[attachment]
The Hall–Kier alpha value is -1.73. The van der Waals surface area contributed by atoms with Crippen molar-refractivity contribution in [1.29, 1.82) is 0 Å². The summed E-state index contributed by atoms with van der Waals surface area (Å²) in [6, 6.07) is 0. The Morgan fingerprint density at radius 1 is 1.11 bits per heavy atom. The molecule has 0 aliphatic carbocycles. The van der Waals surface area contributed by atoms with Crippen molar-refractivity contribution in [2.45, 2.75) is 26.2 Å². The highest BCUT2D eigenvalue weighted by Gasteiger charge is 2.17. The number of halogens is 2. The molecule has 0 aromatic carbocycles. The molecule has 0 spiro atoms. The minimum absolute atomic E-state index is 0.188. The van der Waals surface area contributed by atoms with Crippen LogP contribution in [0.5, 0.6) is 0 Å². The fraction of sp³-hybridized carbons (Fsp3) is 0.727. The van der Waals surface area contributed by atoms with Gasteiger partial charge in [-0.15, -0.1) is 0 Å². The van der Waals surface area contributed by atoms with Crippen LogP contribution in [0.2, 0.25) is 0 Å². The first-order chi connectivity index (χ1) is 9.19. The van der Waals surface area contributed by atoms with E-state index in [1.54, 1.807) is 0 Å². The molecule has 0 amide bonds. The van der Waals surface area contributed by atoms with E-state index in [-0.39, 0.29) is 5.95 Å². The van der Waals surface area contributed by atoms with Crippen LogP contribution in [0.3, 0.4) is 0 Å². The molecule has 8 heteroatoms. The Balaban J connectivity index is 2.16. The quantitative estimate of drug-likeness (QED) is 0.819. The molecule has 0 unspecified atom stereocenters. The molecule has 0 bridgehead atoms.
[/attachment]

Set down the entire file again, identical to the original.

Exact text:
The Hall–Kier alpha value is -1.73. The van der Waals surface area contributed by atoms with Crippen molar-refractivity contribution in [1.29, 1.82) is 0 Å². The summed E-state index contributed by atoms with van der Waals surface area (Å²) in [6, 6.07) is 0. The Morgan fingerprint density at radius 1 is 1.11 bits per heavy atom. The molecule has 0 aliphatic carbocycles. The van der Waals surface area contributed by atoms with Crippen molar-refractivity contribution in [2.45, 2.75) is 26.2 Å². The highest BCUT2D eigenvalue weighted by Gasteiger charge is 2.17. The number of halogens is 2. The molecule has 0 aromatic carbocycles. The molecule has 0 spiro atoms. The minimum absolute atomic E-state index is 0.188. The van der Waals surface area contributed by atoms with Crippen LogP contribution in [0.5, 0.6) is 0 Å². The fraction of sp³-hybridized carbons (Fsp3) is 0.727. The van der Waals surface area contributed by atoms with Gasteiger partial charge in [-0.15, -0.1) is 0 Å². The van der Waals surface area contributed by atoms with Crippen LogP contribution in [0.2, 0.25) is 0 Å². The first-order chi connectivity index (χ1) is 9.19. The van der Waals surface area contributed by atoms with E-state index in [1.54, 1.807) is 0 Å². The molecule has 0 amide bonds. The van der Waals surface area contributed by atoms with E-state index in [-0.39, 0.29) is 5.95 Å². The van der Waals surface area contributed by atoms with Crippen LogP contribution in [0.3, 0.4) is 0 Å². The molecule has 8 heteroatoms. The Balaban J connectivity index is 2.16. The quantitative estimate of drug-likeness (QED) is 0.819. The molecule has 0 unspecified atom stereocenters. The molecule has 0 bridgehead atoms.